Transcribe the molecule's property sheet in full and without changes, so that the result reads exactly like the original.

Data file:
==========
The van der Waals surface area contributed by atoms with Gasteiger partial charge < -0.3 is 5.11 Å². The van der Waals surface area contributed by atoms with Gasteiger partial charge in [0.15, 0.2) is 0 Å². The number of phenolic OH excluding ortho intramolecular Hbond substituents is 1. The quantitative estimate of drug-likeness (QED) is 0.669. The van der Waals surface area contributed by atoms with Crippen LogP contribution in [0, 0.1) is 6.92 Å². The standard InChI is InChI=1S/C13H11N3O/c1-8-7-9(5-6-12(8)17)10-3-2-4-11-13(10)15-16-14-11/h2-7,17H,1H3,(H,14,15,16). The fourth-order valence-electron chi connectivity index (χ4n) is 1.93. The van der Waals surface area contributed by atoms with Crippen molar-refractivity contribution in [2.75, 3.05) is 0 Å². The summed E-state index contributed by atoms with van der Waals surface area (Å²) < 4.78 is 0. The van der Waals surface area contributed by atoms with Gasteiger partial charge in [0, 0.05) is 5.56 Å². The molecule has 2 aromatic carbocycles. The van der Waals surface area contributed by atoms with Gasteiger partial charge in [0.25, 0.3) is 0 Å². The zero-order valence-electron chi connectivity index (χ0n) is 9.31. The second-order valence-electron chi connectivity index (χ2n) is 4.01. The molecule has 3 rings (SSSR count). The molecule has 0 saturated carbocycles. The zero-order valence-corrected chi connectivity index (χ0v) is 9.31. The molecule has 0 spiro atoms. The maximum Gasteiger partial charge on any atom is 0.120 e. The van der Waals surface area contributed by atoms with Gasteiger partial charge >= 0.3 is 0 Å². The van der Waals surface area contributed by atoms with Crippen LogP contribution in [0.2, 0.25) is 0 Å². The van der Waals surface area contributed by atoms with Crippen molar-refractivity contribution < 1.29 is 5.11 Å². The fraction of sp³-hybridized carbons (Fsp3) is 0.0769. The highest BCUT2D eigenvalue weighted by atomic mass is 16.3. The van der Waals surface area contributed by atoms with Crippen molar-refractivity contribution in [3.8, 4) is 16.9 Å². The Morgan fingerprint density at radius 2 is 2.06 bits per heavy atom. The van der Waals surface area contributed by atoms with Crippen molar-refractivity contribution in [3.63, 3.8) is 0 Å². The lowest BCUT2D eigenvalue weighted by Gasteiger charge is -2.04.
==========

The van der Waals surface area contributed by atoms with Gasteiger partial charge < -0.3 is 5.11 Å². The van der Waals surface area contributed by atoms with Gasteiger partial charge in [0.15, 0.2) is 0 Å². The number of phenolic OH excluding ortho intramolecular Hbond substituents is 1. The quantitative estimate of drug-likeness (QED) is 0.669. The van der Waals surface area contributed by atoms with Crippen LogP contribution in [0, 0.1) is 6.92 Å². The standard InChI is InChI=1S/C13H11N3O/c1-8-7-9(5-6-12(8)17)10-3-2-4-11-13(10)15-16-14-11/h2-7,17H,1H3,(H,14,15,16). The fourth-order valence-electron chi connectivity index (χ4n) is 1.93. The van der Waals surface area contributed by atoms with Crippen molar-refractivity contribution in [2.75, 3.05) is 0 Å². The summed E-state index contributed by atoms with van der Waals surface area (Å²) < 4.78 is 0. The van der Waals surface area contributed by atoms with Gasteiger partial charge in [0, 0.05) is 5.56 Å². The molecule has 2 aromatic carbocycles. The van der Waals surface area contributed by atoms with Gasteiger partial charge in [0.25, 0.3) is 0 Å². The zero-order valence-electron chi connectivity index (χ0n) is 9.31. The second-order valence-electron chi connectivity index (χ2n) is 4.01. The molecule has 3 rings (SSSR count). The molecule has 0 saturated carbocycles. The zero-order valence-corrected chi connectivity index (χ0v) is 9.31. The molecule has 0 spiro atoms. The maximum Gasteiger partial charge on any atom is 0.120 e. The van der Waals surface area contributed by atoms with Gasteiger partial charge >= 0.3 is 0 Å². The van der Waals surface area contributed by atoms with Crippen LogP contribution in [0.2, 0.25) is 0 Å². The van der Waals surface area contributed by atoms with Crippen molar-refractivity contribution < 1.29 is 5.11 Å². The fraction of sp³-hybridized carbons (Fsp3) is 0.0769. The highest BCUT2D eigenvalue weighted by atomic mass is 16.3. The van der Waals surface area contributed by atoms with Crippen molar-refractivity contribution in [3.8, 4) is 16.9 Å². The Morgan fingerprint density at radius 2 is 2.06 bits per heavy atom. The van der Waals surface area contributed by atoms with Crippen molar-refractivity contribution in [3.63, 3.8) is 0 Å². The lowest BCUT2D eigenvalue weighted by Gasteiger charge is -2.04.